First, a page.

There are not many dishes that have a combination of sweet and tangy the way lemon bars do.
They’re small, perfect for taking to picnics or a friend’s house as dessert. Put them in a nice tin with a ribbon, and they can even make a special homemade gift.
They are composed of a sweet shortbread crust with a lemon filling on top and a thick layer of sugar sprinkled over.
The shortbread crust gives the bars a buttery consistency, while the filling is creamy and melts in your mouth.
Lemon bars are notoriously difficult to make since they can easily be overcooked or undercooked. In the case of undercooked lemon bars, you can easily put them for some more time to bake.
Unfortunately, the only remedy for overcooked lemon bars is to start again from scratch and make sure to take the next batch out of the oven sooner.
What’s in Them?
The standard ingredients for lemon bars have flour, butter, vanilla, salt, and sugar in the crust. The filling is usually made with eggs, fresh lemon juice, sugar, flour, and a sprinkling of salt.
The star of the dish, lemon, is a great source of vitamin C. Lemon is also proven to lower cholesterol, prevent kidney stones, protect against anemia, reduce cancer risk, and increase digestive health.
Lemon is also great at helping with weight loss, although the sugar in these bars means they aren’t recommended if you’re on a diet!
How to Get the Perfect Consistency
The shortbread is made by simply mixing the flour, salt, vanilla, sugar, and butter until there are no lumps.
Remember that it’s important the butter is melted before being added. The filling is where it gets a bit trickier. It’s best to mix the flour and sugar first, then add other ingredients.
The flour must have no lumps, so if you live in an area with a humid climate or your flour wasn’t stored in an airtight container, sift the flour into the sugar.
Next, you can add your other ingredients, being careful not to over mix the filling.
Once the filling is done, you’re ready to pour it over the base and bake the bars for around 20 minutes, depending on your recipe.
This is where people usually go wrong; they leave the lemon bars in the oven for too long. Leaving them in for too long can cause the filling to curdle.
The presence of the acidic lemon makes the egg in the filling curdle even more easily than it usually would. This will result in a scrambled egg-like mess, destroying both the appearance and texture of the bars.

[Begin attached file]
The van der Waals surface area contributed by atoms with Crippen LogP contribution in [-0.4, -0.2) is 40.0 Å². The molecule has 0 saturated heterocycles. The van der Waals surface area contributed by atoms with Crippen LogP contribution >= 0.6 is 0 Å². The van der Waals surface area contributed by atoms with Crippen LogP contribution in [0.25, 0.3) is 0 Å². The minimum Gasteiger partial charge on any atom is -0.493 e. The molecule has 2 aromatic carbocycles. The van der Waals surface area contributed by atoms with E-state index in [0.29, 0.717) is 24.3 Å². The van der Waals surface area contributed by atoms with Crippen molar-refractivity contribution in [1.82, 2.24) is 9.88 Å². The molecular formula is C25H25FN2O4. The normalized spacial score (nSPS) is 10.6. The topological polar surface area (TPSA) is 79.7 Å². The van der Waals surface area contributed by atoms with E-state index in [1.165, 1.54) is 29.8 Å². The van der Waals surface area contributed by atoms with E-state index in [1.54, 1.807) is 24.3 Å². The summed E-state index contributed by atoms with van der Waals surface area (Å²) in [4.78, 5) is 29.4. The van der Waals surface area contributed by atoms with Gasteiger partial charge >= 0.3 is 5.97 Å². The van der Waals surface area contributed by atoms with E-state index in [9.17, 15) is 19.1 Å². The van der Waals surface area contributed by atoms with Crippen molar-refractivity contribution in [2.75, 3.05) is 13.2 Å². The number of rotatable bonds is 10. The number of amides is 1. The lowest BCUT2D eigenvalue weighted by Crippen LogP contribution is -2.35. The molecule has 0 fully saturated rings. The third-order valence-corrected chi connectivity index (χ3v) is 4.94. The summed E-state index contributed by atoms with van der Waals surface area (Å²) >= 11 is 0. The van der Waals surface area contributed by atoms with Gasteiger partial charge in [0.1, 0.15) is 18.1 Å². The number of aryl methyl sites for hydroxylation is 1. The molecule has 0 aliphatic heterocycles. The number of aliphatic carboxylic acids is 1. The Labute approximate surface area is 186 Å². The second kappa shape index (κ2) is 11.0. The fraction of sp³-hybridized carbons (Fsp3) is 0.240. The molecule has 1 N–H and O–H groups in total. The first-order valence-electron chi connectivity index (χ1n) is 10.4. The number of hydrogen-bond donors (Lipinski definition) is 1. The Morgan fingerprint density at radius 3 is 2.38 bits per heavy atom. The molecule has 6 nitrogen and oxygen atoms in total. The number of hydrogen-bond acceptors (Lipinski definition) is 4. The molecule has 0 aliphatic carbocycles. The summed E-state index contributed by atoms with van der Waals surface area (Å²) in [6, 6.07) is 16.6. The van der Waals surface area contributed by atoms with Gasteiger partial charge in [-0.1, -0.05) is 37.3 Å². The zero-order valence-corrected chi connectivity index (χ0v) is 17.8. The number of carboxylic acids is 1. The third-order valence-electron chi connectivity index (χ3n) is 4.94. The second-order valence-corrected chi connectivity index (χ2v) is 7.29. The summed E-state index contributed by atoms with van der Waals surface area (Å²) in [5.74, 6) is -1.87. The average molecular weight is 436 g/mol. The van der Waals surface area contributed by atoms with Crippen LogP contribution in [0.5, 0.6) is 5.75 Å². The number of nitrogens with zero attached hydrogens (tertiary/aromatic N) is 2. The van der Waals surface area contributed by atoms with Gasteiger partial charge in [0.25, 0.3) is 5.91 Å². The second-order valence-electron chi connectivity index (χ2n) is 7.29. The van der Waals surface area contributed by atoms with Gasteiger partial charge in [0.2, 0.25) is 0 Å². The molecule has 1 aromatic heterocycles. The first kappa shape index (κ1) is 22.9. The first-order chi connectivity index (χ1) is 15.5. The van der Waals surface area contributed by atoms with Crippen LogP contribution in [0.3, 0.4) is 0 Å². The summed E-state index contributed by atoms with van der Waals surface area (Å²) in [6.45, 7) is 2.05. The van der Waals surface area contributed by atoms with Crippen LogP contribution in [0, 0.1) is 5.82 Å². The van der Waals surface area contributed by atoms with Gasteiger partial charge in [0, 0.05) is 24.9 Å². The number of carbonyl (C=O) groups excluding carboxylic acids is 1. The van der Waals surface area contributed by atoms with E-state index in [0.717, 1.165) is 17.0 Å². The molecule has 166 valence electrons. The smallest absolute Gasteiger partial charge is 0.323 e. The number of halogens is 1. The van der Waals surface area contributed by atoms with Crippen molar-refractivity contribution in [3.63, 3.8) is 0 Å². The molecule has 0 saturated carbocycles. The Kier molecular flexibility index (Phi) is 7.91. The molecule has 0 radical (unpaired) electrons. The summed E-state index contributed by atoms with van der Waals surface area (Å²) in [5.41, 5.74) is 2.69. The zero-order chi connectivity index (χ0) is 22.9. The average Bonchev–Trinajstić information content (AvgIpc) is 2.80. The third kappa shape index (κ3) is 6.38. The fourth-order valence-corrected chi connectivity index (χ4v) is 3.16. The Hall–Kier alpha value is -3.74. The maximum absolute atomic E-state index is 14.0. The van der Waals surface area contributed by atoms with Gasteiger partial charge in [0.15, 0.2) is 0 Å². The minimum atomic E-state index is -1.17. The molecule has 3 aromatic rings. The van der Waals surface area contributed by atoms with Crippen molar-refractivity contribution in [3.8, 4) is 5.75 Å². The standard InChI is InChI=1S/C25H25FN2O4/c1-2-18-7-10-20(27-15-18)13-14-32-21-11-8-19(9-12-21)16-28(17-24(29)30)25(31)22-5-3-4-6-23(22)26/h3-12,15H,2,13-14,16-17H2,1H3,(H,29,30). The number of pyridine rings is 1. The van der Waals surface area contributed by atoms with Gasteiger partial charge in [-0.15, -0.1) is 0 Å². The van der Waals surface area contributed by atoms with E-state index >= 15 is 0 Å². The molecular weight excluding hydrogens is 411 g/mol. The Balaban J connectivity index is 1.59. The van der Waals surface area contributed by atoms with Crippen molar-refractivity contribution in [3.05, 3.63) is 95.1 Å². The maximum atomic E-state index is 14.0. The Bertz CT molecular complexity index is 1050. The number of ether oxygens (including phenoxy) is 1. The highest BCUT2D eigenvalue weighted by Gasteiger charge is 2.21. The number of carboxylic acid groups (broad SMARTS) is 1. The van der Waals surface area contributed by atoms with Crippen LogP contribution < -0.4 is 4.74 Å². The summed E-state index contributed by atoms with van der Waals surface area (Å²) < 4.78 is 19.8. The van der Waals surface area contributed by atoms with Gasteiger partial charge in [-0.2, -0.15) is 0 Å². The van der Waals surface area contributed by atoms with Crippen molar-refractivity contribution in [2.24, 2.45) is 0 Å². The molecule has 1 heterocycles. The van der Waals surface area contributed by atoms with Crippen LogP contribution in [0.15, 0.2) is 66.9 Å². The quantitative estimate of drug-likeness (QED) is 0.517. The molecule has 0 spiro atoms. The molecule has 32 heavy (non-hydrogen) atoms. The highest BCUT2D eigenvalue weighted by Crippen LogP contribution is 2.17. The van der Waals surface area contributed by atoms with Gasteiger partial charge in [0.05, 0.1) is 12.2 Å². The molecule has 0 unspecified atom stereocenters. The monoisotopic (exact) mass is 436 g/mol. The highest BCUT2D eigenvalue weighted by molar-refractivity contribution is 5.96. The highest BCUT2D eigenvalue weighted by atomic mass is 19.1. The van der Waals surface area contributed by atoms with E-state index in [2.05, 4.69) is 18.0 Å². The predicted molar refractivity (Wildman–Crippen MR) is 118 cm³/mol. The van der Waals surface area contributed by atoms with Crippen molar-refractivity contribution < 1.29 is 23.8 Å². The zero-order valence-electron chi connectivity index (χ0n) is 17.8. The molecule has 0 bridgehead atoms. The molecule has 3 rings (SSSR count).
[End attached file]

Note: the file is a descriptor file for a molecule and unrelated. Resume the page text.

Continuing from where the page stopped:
It requires a lot of concentration and often a few failed attempts to cook the lemon bars perfectly. There is an approximately 50°F window that the filling of the lemon bars needs to be in.
If they don’t hit this temperature window, the bars won’t set, leaving you with a runny and watery filling. If the bars go past this window, the bars will curdle.
This will leave the filling with a lumpy consistency, and the bars will also be slightly runny as the liquid in the filling separates and seeps out.
This results in a soggy crust and an unappetizing dish. Below are two ways to make sure this never happens.
Techniques Used To Avoid Overcooked Lemon Bars
1. Temperature range
This means that the lemon bars need to be cooked at a precise temperature. With lemon bars being so easy to curdle, it is best to keep the oven temperature at 203°F.
Higher heat can cause the filling to curdle before it cooks through or leave you with a burnt crust. Cook the bars for around 25 to 30 minutes and inspect them regularly.
If the filling is too runny, give the dish more time to cook. Look out for golden edges and a center that is slightly wobbly but not runny. This indicates that the bars are cooked to perfection.
Each oven is different, but if you cook the bars at this temperature, you ensure that you will cook them through without curdling the filling, even if your oven is slightly hotter than the dial indicates.
2. Cooking time
Another problem with lemon bars is being cooked for too long. People often make a dish and then leave it to bake while they get busy with something else.
It’s an easy mistake to make, but it’s important to set a timer before the designated cooking time. The bars cook for 25 to 30 minutes, so set a timer for around 20.
After this, you want to watch the bars constantly, as even a few extra minutes can result in a curdled filling.
Lastly, enjoy your dish! The purpose of baking is to make something delicious for everyone, and lemon bars are no exception. They make a fine addition to picnics, teas, and dessert.
If you cook them just right, everyone will be lining up to ask you for your recipe.